I was happy to hear that the Conservatives had won the Copeland by-election. Mostly, because I am a Conservative supporter.
But anyone who's read my incoherent warbling online will be aware that I subscribe to a particular string of conservatism that's left of many others. I'd probably go so far as to call myself a Libertarian Conservative - if that's possible.
You may also know that I am not afraid to call out my party when I think it's got things wrong. I also think that more people should be doing the same in their own tribes.
Last week the House of Commons debated the 'Dubs Scheme'. A modern day Kindertransport, the scheme promised to take in thousands of unaccompanied refugee children and to give them care and protection in the UK. Being one of the richest nations on the planet, it was a very achievable scheme and I was excited to hear about it.
But here is a horrific statistic.
This kind of act points to something that I think needs to happen urgently. More people need to join the Conservative Party.
I have thought, many times over the past few years, that maybe the Conservatives is no-longer the place for me. I would writhe at the racist rhetoric that has entered so much of the party's psyche, I hate its obsession with Brexit to the point of forgetting that running the country involves more than one policy. There are so many things about Conservative Party HQ right now that leave me worried the party has lost its soul.
But it doesn't have to be this way.
A quick Google (or Bing, Yahoo, Lycos, Jeeves) and you'll find that the party has an amazing history of compassion and reform, exemplified in no-one more than William Wilberforce.
Here was an Evangelical Christian who dove into politics and changed this nation for the better. He didn't just loose his health in pursuit of abolishing the slave trade, he also set up the RSPCA, the RNLI. He paid off debts for people, gave more to charity than you'd imagine and used to employ people just for the sake of giving them a job - which almost sounds like the 'Full Employment' dream of socialists everywhere.
This man believed that it was the Government's job to lead society in reform and to make it a better place.
I wonder what this man would make of the Conservative Party now?
Would he be joining in the collective worship of Thatcherism that so many young Conservatives engage in? Would he support the blind hatred of every policy that Labour put forward, regardless of it's good for the country? Would he be promoting that we run towards a Brexit cliff, constructing our wings on the move and hoping they'll work?
Or would he get up in the faces of those who believe that Conservatism is about little more than just 'free market capitalism' and nationalism?
Wilberforce wasn't 'white as snow'. But he was a compassionate man, whose faith drove him to love others.
As a Christian myself, I am constantly reminded of the important commandment Jesus left to us. "love each other as you love yourselves". For many people in politics right now, it would seem that they hate themselves, as they seem to hate 'the others'. For Wilberforce, I wonder if he broke that commandment by loving others more than he loved himself?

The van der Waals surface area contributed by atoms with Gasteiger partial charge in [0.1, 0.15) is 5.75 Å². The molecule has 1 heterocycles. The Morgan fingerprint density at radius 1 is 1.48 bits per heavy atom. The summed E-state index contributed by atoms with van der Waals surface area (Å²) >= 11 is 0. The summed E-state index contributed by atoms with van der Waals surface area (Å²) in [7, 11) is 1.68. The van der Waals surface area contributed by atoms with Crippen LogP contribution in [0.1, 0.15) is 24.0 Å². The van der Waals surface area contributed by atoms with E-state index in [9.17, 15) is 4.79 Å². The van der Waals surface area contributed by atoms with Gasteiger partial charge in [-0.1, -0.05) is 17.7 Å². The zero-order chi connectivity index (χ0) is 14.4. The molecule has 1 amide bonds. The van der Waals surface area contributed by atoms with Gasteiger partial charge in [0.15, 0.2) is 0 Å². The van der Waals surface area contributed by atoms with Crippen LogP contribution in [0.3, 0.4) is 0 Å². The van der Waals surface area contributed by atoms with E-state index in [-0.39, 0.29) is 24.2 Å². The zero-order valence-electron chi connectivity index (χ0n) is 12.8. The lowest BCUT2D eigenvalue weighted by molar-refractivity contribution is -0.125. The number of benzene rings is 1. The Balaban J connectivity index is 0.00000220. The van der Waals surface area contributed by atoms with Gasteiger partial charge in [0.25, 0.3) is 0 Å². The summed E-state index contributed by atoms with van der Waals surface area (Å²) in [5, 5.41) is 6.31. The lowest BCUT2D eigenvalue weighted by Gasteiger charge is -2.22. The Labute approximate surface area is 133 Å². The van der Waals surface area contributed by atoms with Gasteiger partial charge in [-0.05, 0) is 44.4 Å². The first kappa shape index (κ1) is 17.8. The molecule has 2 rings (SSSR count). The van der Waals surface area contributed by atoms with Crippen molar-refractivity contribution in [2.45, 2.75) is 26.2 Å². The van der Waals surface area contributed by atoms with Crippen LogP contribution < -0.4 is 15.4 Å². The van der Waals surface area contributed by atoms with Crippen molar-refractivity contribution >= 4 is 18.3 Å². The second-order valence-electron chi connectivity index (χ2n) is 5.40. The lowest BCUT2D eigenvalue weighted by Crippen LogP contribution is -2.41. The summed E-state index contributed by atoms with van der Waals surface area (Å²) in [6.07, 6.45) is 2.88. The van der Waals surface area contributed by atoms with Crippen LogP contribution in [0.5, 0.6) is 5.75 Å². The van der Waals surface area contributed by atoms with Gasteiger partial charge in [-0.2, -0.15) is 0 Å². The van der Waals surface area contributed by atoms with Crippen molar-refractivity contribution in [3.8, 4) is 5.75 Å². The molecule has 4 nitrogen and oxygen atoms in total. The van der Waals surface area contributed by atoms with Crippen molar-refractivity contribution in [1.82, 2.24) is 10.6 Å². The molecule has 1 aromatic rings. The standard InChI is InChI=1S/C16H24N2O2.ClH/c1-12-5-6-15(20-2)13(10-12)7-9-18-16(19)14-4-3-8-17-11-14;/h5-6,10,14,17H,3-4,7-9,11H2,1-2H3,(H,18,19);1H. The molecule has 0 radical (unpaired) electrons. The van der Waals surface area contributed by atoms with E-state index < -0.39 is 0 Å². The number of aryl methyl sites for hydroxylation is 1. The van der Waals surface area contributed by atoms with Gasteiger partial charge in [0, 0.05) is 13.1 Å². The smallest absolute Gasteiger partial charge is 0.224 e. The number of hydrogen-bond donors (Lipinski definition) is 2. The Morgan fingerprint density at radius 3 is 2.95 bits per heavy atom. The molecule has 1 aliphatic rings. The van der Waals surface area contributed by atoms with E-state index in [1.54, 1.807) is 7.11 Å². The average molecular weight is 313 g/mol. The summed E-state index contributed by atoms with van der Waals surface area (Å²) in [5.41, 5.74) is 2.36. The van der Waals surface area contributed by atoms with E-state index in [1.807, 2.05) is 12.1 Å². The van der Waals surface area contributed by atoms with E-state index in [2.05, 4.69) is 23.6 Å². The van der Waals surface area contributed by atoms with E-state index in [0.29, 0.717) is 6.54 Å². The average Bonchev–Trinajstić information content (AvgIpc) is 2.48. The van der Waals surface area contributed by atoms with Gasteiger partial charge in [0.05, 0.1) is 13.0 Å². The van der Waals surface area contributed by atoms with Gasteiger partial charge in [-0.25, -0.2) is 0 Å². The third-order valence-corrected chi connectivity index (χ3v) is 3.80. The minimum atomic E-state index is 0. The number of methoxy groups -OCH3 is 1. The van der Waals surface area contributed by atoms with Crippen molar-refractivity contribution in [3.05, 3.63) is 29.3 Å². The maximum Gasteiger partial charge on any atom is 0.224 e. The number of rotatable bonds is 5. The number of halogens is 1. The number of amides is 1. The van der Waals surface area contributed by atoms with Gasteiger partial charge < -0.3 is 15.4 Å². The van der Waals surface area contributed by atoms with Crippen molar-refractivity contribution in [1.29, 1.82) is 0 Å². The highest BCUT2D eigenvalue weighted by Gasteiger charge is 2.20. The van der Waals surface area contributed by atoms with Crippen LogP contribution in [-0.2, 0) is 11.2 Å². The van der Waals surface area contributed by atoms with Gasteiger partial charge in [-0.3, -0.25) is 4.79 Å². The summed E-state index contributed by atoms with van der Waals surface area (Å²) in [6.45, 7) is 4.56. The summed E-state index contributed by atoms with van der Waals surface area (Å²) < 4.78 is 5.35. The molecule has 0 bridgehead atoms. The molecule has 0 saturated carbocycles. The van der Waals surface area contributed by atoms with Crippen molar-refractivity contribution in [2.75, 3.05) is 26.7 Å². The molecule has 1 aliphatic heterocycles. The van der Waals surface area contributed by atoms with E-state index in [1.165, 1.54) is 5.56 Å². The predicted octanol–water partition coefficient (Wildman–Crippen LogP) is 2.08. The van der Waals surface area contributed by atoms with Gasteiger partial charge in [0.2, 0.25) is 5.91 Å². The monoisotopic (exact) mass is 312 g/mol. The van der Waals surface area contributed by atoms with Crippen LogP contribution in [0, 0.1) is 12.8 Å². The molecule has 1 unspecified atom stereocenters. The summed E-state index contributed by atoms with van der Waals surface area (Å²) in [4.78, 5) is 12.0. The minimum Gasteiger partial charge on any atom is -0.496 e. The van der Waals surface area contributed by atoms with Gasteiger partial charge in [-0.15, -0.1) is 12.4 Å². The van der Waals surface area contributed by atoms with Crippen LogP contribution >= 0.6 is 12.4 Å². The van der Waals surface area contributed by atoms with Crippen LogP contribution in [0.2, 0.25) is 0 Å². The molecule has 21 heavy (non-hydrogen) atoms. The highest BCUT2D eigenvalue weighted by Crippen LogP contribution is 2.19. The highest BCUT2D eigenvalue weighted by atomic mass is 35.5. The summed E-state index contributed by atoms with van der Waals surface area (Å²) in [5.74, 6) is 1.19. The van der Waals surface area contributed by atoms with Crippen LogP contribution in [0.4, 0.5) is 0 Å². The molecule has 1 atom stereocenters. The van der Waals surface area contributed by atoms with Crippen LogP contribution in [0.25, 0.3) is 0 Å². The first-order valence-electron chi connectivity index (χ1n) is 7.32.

According to the House of Commons Library, there are less than 150,000 members in the Conservative Party. Compared to the 500,000+ in Labour. We're also led to believe, from this stats, that membership and 'party identification' is growing in the UK. Though we're well below historic highs.
The problem with a party that has just 150,000 members, yet runs the country, is that it can pretty much do what it wants.
I often wonder if part of Labour's disarray right now is that it's got so much self-searching and debate happening amongst its ranks. It has rebel MPs who are not afraid to lose their jobs and stand up for what they believe is right.
A few Conservative MPs have done this, and I applaud them.
But too many of those making their way up the party ladder, through the usual means and tick-box exercises, are developing a view because the party machine holds a view. Instead of the machine developing their view.
Many many Conservatives would disagree with me.
I want to appeal to you now.
If, like me, you used to believe in what the Conservative Party stood for. If you believe in the preservation of human dignity, self-determination and compassion, then please get involved in party politics.
It's not too late for the Conservative Party to develop a conscience. It's not too late for those in power to hear their members and to do an about turn. It's not too late for us to restart the 'Dub's Scheme'.
But above all, it's not too late for you to join the party and help shape it into something that Wilberforce would be proud to be an MP for. www.conservatives.com/join.
Become a member, demand better.
Believe me, you don't have to think that divisive dog-whistle politics is the way forward to be a member of one of the world's oldest and most successful political parties.Suggest a correction